“At half a trillion dollars — $500 billion — that makes the cartel business and the drug traffic just in Mexico alone coming across to the United States bigger than Walmart, to put it in perspective. So this is larger than our largest companies.”
— Sen. David Perdue (R-Ga.), at a hearing of the Senate international narcotics control caucus, June 11, 2019
Mexico’s violent drug cartels operate in the shadows, so it’s difficult to assess how much money they make. They’re not filing tax returns or getting audited.
But that hasn’t stopped governments and researchers from trying to pin down the number. These estimates are all reverse-engineered, derived from other figures such as street values and drug-consumption rates, or the amount of U.S. dollars repatriated from Mexico to the United States.
The results are all over the map, ranging from $6 billion to $29 billion in estimates released since 2006. But none of them pegs Mexican drug traffickers’ revenue at “half a trillion dollars,” as Perdue claimed.
The underground economy for drugs is huge. The United Nations estimated in a 2011 report that worldwide proceeds from drug trafficking and other transnational organized crime were equivalent to 1.5 percent of global GDP, or $870 billion in 2009.
At a drug caucus hearing June 11, senators heard testimony from Secretary of State Mike Pompeo and several experts. Sen. Dianne Feinstein (D-Calif.), the caucus co-chair, began her remarks by noting: “The illicit drug trade is a business, valued at anywhere between $426 [billion] and $652 billion. Its reach is global. Its distribution is growing. Its leadership is criminal.”
Those numbers come from a 2017 study by Global Financial Integrity, a Washington think tank studying illicit flows of money. The report estimated $426 billion to $652 billion in the retail value of transnational drug-trafficking crime.
Perdue prefaced his remarks by saying: “I want to focus on Mexico in my first question. Having worked down there pretty much most of the last 30 years, inside Mexico and in Central America, the cartels are really still the problem. ... At half a trillion dollars — $500 billion — that makes the cartel business and the drug traffic just in Mexico alone coming across to the United States bigger than Walmart.” (Walmart reported just over $500 billion in revenue for 2018.)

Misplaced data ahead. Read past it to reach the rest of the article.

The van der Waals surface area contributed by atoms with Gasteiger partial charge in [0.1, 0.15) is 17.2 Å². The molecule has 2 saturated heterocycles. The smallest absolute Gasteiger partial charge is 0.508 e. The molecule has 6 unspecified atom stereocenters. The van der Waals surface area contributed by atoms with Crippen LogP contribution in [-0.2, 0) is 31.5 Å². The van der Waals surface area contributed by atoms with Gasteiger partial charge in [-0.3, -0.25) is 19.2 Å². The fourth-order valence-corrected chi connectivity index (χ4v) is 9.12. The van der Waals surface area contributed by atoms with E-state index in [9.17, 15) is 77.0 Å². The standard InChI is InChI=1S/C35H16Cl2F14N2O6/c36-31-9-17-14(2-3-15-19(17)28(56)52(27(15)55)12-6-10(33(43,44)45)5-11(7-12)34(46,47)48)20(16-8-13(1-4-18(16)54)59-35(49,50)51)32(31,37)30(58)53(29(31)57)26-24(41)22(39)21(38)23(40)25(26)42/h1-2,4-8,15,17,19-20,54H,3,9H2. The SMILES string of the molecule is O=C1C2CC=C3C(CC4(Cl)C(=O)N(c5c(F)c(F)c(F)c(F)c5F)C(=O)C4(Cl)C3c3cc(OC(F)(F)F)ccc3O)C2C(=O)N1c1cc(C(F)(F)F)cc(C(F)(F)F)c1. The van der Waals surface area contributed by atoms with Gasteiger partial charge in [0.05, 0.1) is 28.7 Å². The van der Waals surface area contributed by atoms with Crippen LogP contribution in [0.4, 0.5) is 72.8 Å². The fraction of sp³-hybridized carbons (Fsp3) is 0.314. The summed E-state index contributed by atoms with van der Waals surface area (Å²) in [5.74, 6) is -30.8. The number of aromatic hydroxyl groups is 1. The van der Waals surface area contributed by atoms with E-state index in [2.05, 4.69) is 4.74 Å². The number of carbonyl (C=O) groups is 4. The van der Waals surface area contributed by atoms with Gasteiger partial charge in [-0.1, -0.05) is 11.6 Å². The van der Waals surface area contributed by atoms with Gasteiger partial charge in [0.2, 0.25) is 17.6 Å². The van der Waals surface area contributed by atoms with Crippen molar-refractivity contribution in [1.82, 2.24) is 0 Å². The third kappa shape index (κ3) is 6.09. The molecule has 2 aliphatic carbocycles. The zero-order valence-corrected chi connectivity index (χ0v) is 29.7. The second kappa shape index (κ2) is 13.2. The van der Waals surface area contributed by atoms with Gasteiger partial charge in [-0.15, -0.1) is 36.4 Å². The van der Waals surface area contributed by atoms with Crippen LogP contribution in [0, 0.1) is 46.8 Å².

But the report Perdue was relying on estimated drug-trafficking proceeds worldwide, not just what the Mexican cartels reaped. In response to our questions, Perdue’s office said he meant to speak about the global drug trade and was referring to the same report as Feinstein.
“Senator Perdue intended to cite the $500 billion figure to reference the estimated value of the entire international drug trade,” an aide to the senator said, speaking on the condition of anonymity. “The senator was doing so during a line of questioning that emphasized the outsize role that the Mexican cartels play in that trade, particularly as it relates to the United States.”
That’s hard to square with Perdue’s phrasing: “I want to focus on Mexico in my first question” and “$500 billion ... just in Mexico alone.”
It’s also hard to square with what happened next. After the hearing, Perdue’s staff issued a news release and video highlighting the $500 billion claim. Perdue’s campaign tweeted a Breitbart article about his remarks (headline: “Sen. Perdue: Drug Trafficking Business from Mexico to U.S. ‘Larger than Walmart’”). The senator’s intentions did not come through at all.
When we asked about this, Perdue’s staff modified the transcript of his remarks in their news release. It’s an odd way to go about a correction. Perdue is now quoted in the news release talking about worldwide drug trafficking, but that’s not what he said in the hearing and the news release doesn’t mention the original error.
Even the studies estimating on the low end say Mexican drug cartels pull in billions of dollars a year. But how many billions? That’s where things get hairy.
The White House Office of National Drug Control Policy’s strategy book for 2006 said: “The US Government estimates that Mexican traffickers receive more than $13.8 billion in revenue from illicit-drug sales to the United States; 61 percent of that revenue, or $8.5 billion, is directly tied to marijuana export sales.”
A 2010 study by Rand found “there is no empirical justification for this figure that can be verified” and noted that the White House drug office later distanced itself from those estimates. “Often, big numbers of dubious origin are tossed around in drug policy discussions with little thought and, frankly, little consequence,” the Rand study says.
Criticizing another estimate, the Rand study says: “The $20 billion figure appears to come from multiplying a $525-per-pound markup by an estimate from the Mexican government that 35 million pounds were produced in Mexico and then rounding up. However, no data support the claim that U.S. users consume 35 million pounds (~16,000 metric tons) per year, let alone that they consume this much marijuana from Mexico. ... This is three times the United Nations Office on Drugs and Crime’s ... upper bound for total U.S. consumption and nearly four times the amount estimated by the Drug Enforcement Administration.”
The parade of numbers goes on: